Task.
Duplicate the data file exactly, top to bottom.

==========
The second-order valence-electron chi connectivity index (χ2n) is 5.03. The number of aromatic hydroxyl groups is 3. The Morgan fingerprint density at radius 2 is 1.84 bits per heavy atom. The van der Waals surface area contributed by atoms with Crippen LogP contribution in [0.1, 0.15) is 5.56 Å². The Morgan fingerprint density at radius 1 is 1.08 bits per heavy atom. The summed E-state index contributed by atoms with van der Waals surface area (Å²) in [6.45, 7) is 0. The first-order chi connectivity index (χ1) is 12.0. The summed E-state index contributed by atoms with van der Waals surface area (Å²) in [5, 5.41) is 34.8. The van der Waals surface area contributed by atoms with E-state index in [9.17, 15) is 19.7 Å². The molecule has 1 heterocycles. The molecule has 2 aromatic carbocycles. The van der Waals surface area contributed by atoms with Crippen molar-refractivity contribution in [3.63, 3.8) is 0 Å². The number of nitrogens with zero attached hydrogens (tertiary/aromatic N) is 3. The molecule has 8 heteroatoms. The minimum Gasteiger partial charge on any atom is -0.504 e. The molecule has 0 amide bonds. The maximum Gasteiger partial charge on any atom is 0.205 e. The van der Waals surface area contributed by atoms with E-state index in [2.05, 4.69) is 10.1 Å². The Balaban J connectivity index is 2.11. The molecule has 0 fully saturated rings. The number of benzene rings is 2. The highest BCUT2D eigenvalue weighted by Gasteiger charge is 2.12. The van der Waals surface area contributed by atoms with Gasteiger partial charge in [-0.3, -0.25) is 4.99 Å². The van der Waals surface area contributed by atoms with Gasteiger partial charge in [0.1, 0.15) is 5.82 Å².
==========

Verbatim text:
The second-order valence-electron chi connectivity index (χ2n) is 5.03. The number of aromatic hydroxyl groups is 3. The Morgan fingerprint density at radius 2 is 1.84 bits per heavy atom. The van der Waals surface area contributed by atoms with Crippen LogP contribution in [0.1, 0.15) is 5.56 Å². The Morgan fingerprint density at radius 1 is 1.08 bits per heavy atom. The summed E-state index contributed by atoms with van der Waals surface area (Å²) in [6.45, 7) is 0. The first-order chi connectivity index (χ1) is 12.0. The summed E-state index contributed by atoms with van der Waals surface area (Å²) in [5, 5.41) is 34.8. The van der Waals surface area contributed by atoms with E-state index in [9.17, 15) is 19.7 Å². The molecule has 1 heterocycles. The molecule has 2 aromatic carbocycles. The van der Waals surface area contributed by atoms with Crippen molar-refractivity contribution in [3.63, 3.8) is 0 Å². The number of nitrogens with zero attached hydrogens (tertiary/aromatic N) is 3. The molecule has 8 heteroatoms. The minimum Gasteiger partial charge on any atom is -0.504 e. The molecule has 0 amide bonds. The maximum Gasteiger partial charge on any atom is 0.205 e. The van der Waals surface area contributed by atoms with E-state index in [2.05, 4.69) is 10.1 Å². The Balaban J connectivity index is 2.11. The molecule has 0 fully saturated rings. The number of benzene rings is 2. The highest BCUT2D eigenvalue weighted by Gasteiger charge is 2.12. The van der Waals surface area contributed by atoms with Gasteiger partial charge in [-0.3, -0.25) is 4.99 Å². The van der Waals surface area contributed by atoms with Gasteiger partial charge in [0.1, 0.15) is 5.82 Å².